Last Wednesday I attended a short two-part seminar on Suicide Awareness and Art Therapy. Though I found both presentations incredibly interesting, to be honest being an Accountant/Scrapbooking Teacher in a room full of counselors and therapists, I did feel somewhat out of my depth when they started talking about CBT (Cognitive Behavioural Therapy), DBT (Dialectical Behavioural Therapy) and a whole lot of other abbreviations I couldn't understand.
Anyway... the point of the story... before the presentations started I was talking to one of the presenters and she expressed an interest in participating in some scrapbooking classes.
She asked what types of classes I ran so I recalled some of the classes I had run and was looking to run including a class on hand made Christmas Cards.
This got me thinking about Christmas Card designs to teach in the class.
I've come up with a long list of ideas from stamping, paper piecing, templates through to digital stamps. The list needs refining and samples created, but one thing really stuck out as an idea... decorating with small hand stitched designs.
As anyone who has met me knows I love my templates... I have five or six binder rings of templates from 12 x 12 sized shaped page templates through to creative shaped templates for embellishments. I also have templates for stenciling, stitching (refer to my previous blog post) and of course misting. Though I have a large number of purchased templates I also have a large selection of home-made (hand-cut) stencils I have made myself (and another blog post on how to create them here). Last night I added to my collective with some DIY designed stitching templates of Christmas designs.
1. Find a small picture that you want to create a template out of. I used simple outlines that would be easy to stitch especially for non-sewers.
2. Trace your design onto clear plastic. I use clear, slightly textured, very thin chopping boards which I buy from the $2 shop (budget emporium/cheap Chinese imported goods) though you could also use Heavy-Weight Acetate Sheets - which you can buy from my online shop here.
3. Using a piercing tool pierce through the plastic around your design ensuring that your pierced holes are evenly spaced.
The trick to this is to first pierce at the extremes - the ends of each line, convergence of two lines, then find the middle between the two ends and finally add any additional holes in-between if you so desire.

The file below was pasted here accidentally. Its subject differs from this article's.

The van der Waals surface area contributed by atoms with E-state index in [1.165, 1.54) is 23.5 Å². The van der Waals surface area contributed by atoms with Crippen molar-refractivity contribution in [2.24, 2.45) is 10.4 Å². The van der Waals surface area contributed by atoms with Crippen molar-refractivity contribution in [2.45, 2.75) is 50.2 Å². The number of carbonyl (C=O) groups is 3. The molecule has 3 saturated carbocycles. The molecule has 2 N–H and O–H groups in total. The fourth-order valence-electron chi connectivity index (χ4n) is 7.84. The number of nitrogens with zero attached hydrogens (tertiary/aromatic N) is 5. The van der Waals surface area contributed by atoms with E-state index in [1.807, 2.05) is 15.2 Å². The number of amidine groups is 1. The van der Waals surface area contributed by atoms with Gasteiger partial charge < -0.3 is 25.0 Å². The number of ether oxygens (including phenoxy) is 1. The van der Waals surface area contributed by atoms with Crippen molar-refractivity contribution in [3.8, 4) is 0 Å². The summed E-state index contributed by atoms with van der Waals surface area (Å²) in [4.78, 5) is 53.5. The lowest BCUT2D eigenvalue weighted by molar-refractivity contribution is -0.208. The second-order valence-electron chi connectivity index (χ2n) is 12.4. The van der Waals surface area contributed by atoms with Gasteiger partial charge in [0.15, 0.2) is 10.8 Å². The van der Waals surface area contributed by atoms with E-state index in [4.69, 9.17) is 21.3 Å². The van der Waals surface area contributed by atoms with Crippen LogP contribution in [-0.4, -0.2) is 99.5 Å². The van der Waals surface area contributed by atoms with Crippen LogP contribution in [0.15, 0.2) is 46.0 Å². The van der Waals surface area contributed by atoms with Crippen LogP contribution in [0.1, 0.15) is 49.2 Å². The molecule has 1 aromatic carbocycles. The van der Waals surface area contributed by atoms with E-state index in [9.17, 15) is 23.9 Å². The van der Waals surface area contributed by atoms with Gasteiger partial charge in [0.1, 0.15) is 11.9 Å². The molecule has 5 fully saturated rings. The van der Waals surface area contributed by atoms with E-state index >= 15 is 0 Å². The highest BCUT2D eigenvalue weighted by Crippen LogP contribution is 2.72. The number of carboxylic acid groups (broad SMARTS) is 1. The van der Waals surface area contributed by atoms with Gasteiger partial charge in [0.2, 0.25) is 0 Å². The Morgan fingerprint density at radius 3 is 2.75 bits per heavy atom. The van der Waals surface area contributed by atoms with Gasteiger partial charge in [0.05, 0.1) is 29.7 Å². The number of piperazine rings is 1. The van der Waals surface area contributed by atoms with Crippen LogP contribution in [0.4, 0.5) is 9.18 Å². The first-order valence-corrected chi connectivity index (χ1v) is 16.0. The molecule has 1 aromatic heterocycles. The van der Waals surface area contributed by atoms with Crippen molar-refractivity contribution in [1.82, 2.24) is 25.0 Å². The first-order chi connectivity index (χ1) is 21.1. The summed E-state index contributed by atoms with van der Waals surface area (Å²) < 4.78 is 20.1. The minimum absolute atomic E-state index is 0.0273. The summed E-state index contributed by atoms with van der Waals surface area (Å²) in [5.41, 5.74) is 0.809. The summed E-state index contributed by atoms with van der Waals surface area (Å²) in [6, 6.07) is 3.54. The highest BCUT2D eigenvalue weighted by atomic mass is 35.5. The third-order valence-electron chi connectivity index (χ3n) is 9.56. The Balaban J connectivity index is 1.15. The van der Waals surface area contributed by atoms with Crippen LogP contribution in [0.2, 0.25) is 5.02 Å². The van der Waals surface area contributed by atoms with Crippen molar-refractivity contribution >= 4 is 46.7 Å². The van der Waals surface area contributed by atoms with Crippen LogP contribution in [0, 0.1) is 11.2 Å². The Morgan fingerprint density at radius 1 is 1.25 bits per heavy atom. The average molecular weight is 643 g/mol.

If you look closely, you will see that the holes are further spaced on the straight edged designs, such as the Christmas trees and star, compared to the bell and bauble. Straight lines can be made with longer stitches and still look good where as you need to have holes that a closer together to get a smooth looking curve.
It's probably easier to see on the stitched samples below.
4. Having pierced the design, you may want to go back through each hole and make them slightly larger so its easier to push your threaded needle through the hole.
5. Finally, and this is optional, draw over the design of your template with a permanent marker so you can follow the line when you actually do the stitching (kind of like your pattern). I used a black vivid marker then just rubbed off any excess ink so I didn't end up with black marks all over my paper and fingers.
Your templates are now already for you to use.
For a tutorial on how to stitch using these templates you can find an excellent Technique Class here. (Even if I say so myself LOL).
Here are the samples for the templates I created above.
Note the differences between the two stars. The left one is sewn with two stitches per side of the star point whereas the one on the right is sewn with a single stitch along the side of each point. You can also see the difference in stitch length between the straight edged star and the curved bauble and bell.
The original single tree is down below bottom, but I also tried a triple layered version above as well as a single tree with sequins added to each stitch below top. (Sorry the order is a bit wrong).
The class for these Christmas Cards and others will be held in October/November at my studio. If you are interested in attending, please contact me either through my website contact page or directly by email on email@example.com. I will also add more information about the contents of the class (and other upcoming classes) onto the website so be sure to check back on a regular basis.
The finished results will also appear in my Christmas Challenge Blog Posts for 2011. You can check out my creations for 2009 & 2010 here or by searching through my blog archives and searching by "Christmas Craft Challenge".
If you are interested in participating in this year's Christmas Craft Challenge (and no you don't have to post every single day leading up to Christmas) then leave me a comment, email me, send me a link to your blog and I will send you some more information in the next week or two so you have plenty of time to plan in advance... a lesson I learnt the hard way the first year I did the challenge. I would love to have a list of other Christmas Challengees that I can link to on my blog.